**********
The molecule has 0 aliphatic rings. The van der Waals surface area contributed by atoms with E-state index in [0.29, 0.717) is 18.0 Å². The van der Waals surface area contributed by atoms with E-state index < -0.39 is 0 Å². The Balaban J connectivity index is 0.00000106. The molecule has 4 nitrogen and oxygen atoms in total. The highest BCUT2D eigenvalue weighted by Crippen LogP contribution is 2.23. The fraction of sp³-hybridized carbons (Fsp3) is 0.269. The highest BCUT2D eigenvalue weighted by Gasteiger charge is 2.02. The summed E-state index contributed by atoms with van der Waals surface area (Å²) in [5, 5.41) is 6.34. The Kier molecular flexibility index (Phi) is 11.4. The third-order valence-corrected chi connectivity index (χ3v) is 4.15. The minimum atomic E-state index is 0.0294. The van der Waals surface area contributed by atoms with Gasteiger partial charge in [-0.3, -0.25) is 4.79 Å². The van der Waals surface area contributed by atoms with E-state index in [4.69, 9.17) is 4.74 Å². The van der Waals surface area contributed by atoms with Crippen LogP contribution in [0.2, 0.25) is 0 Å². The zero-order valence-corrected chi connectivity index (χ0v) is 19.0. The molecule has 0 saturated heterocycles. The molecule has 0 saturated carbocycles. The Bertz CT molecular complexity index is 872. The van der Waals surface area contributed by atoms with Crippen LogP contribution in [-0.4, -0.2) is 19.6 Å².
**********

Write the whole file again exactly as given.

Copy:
The molecule has 0 aliphatic rings. The van der Waals surface area contributed by atoms with E-state index in [0.29, 0.717) is 18.0 Å². The van der Waals surface area contributed by atoms with E-state index < -0.39 is 0 Å². The Balaban J connectivity index is 0.00000106. The molecule has 4 nitrogen and oxygen atoms in total. The highest BCUT2D eigenvalue weighted by Crippen LogP contribution is 2.23. The fraction of sp³-hybridized carbons (Fsp3) is 0.269. The highest BCUT2D eigenvalue weighted by Gasteiger charge is 2.02. The summed E-state index contributed by atoms with van der Waals surface area (Å²) in [5, 5.41) is 6.34. The Kier molecular flexibility index (Phi) is 11.4. The third-order valence-corrected chi connectivity index (χ3v) is 4.15. The minimum atomic E-state index is 0.0294. The van der Waals surface area contributed by atoms with Gasteiger partial charge in [-0.3, -0.25) is 4.79 Å². The van der Waals surface area contributed by atoms with E-state index in [4.69, 9.17) is 4.74 Å². The van der Waals surface area contributed by atoms with Crippen LogP contribution in [0.2, 0.25) is 0 Å². The zero-order valence-corrected chi connectivity index (χ0v) is 19.0. The molecule has 0 saturated heterocycles. The molecule has 0 saturated carbocycles. The Bertz CT molecular complexity index is 872. The van der Waals surface area contributed by atoms with Crippen LogP contribution in [-0.4, -0.2) is 19.6 Å².